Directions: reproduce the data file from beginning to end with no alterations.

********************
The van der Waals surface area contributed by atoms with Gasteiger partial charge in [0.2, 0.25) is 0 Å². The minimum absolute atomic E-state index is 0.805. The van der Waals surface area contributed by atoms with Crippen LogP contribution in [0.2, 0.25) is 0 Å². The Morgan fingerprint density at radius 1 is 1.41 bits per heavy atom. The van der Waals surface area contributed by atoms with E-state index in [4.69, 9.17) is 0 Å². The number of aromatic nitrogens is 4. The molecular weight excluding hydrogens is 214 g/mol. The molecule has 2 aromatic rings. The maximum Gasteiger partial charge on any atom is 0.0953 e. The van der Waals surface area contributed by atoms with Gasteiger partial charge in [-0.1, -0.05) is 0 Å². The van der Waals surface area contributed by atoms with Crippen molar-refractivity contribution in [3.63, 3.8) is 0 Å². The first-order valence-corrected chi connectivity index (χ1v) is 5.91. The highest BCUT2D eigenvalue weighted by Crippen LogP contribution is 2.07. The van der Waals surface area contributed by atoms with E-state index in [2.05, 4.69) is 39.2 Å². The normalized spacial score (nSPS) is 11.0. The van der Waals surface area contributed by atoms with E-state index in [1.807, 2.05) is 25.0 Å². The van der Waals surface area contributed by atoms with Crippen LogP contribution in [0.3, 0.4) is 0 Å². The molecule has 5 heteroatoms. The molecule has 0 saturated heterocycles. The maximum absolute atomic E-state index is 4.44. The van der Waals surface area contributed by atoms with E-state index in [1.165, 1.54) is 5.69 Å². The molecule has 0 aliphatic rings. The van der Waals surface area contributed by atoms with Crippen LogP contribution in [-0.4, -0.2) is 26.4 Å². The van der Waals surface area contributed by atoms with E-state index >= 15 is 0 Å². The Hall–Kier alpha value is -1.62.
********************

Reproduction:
The van der Waals surface area contributed by atoms with Gasteiger partial charge in [0.2, 0.25) is 0 Å². The minimum absolute atomic E-state index is 0.805. The van der Waals surface area contributed by atoms with Crippen LogP contribution in [0.2, 0.25) is 0 Å². The Morgan fingerprint density at radius 1 is 1.41 bits per heavy atom. The van der Waals surface area contributed by atoms with E-state index in [4.69, 9.17) is 0 Å². The number of aromatic nitrogens is 4. The molecular weight excluding hydrogens is 214 g/mol. The molecule has 2 aromatic rings. The maximum Gasteiger partial charge on any atom is 0.0953 e. The van der Waals surface area contributed by atoms with Gasteiger partial charge in [-0.1, -0.05) is 0 Å². The van der Waals surface area contributed by atoms with Crippen molar-refractivity contribution in [3.63, 3.8) is 0 Å². The first-order valence-corrected chi connectivity index (χ1v) is 5.91. The highest BCUT2D eigenvalue weighted by Crippen LogP contribution is 2.07. The van der Waals surface area contributed by atoms with E-state index in [2.05, 4.69) is 39.2 Å². The normalized spacial score (nSPS) is 11.0. The van der Waals surface area contributed by atoms with E-state index in [1.807, 2.05) is 25.0 Å². The van der Waals surface area contributed by atoms with Crippen LogP contribution in [0.3, 0.4) is 0 Å². The molecule has 5 heteroatoms. The molecule has 0 saturated heterocycles. The maximum absolute atomic E-state index is 4.44. The van der Waals surface area contributed by atoms with E-state index in [1.165, 1.54) is 5.69 Å². The molecule has 0 aliphatic rings. The van der Waals surface area contributed by atoms with Crippen LogP contribution in [-0.4, -0.2) is 26.4 Å². The van der Waals surface area contributed by atoms with E-state index >= 15 is 0 Å². The Hall–Kier alpha value is -1.62.